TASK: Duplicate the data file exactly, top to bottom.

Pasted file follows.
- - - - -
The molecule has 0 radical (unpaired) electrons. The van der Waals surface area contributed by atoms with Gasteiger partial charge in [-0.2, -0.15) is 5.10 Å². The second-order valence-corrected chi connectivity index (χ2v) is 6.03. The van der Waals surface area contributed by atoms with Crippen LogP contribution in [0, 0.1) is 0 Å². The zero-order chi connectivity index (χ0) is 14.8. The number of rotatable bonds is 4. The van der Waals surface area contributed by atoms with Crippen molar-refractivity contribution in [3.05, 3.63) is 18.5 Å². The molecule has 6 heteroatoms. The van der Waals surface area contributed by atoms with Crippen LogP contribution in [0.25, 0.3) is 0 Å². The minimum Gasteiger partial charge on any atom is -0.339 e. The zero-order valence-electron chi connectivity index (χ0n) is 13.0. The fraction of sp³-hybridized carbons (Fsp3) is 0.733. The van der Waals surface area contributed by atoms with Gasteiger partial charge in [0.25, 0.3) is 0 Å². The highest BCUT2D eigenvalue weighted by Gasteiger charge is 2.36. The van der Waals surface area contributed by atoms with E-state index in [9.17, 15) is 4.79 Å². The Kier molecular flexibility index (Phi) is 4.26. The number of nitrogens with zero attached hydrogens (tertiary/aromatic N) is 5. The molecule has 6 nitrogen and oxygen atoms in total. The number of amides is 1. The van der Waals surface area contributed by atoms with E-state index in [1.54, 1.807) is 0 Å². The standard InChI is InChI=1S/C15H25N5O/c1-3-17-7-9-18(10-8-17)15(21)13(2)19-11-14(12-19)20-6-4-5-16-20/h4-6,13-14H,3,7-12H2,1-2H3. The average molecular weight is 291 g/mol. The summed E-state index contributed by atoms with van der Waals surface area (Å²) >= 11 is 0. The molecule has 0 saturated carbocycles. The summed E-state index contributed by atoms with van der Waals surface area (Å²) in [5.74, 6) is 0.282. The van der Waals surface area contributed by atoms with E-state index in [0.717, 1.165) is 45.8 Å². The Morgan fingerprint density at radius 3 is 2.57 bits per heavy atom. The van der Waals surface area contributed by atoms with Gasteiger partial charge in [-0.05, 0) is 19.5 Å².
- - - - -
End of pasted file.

The molecule has 0 radical (unpaired) electrons. The van der Waals surface area contributed by atoms with Gasteiger partial charge in [-0.2, -0.15) is 5.10 Å². The second-order valence-corrected chi connectivity index (χ2v) is 6.03. The van der Waals surface area contributed by atoms with Crippen LogP contribution in [0, 0.1) is 0 Å². The zero-order chi connectivity index (χ0) is 14.8. The number of rotatable bonds is 4. The van der Waals surface area contributed by atoms with Crippen molar-refractivity contribution in [3.05, 3.63) is 18.5 Å². The molecule has 6 heteroatoms. The van der Waals surface area contributed by atoms with Crippen LogP contribution in [0.25, 0.3) is 0 Å². The minimum Gasteiger partial charge on any atom is -0.339 e. The zero-order valence-electron chi connectivity index (χ0n) is 13.0. The fraction of sp³-hybridized carbons (Fsp3) is 0.733. The van der Waals surface area contributed by atoms with Gasteiger partial charge in [0.25, 0.3) is 0 Å². The highest BCUT2D eigenvalue weighted by Gasteiger charge is 2.36. The van der Waals surface area contributed by atoms with E-state index in [9.17, 15) is 4.79 Å². The Kier molecular flexibility index (Phi) is 4.26. The number of nitrogens with zero attached hydrogens (tertiary/aromatic N) is 5. The molecule has 6 nitrogen and oxygen atoms in total. The number of amides is 1. The van der Waals surface area contributed by atoms with E-state index in [1.54, 1.807) is 0 Å². The standard InChI is InChI=1S/C15H25N5O/c1-3-17-7-9-18(10-8-17)15(21)13(2)19-11-14(12-19)20-6-4-5-16-20/h4-6,13-14H,3,7-12H2,1-2H3. The average molecular weight is 291 g/mol. The summed E-state index contributed by atoms with van der Waals surface area (Å²) >= 11 is 0. The molecule has 0 saturated carbocycles. The summed E-state index contributed by atoms with van der Waals surface area (Å²) in [5.74, 6) is 0.282. The van der Waals surface area contributed by atoms with E-state index in [0.717, 1.165) is 45.8 Å². The Morgan fingerprint density at radius 3 is 2.57 bits per heavy atom. The van der Waals surface area contributed by atoms with Gasteiger partial charge in [-0.05, 0) is 19.5 Å².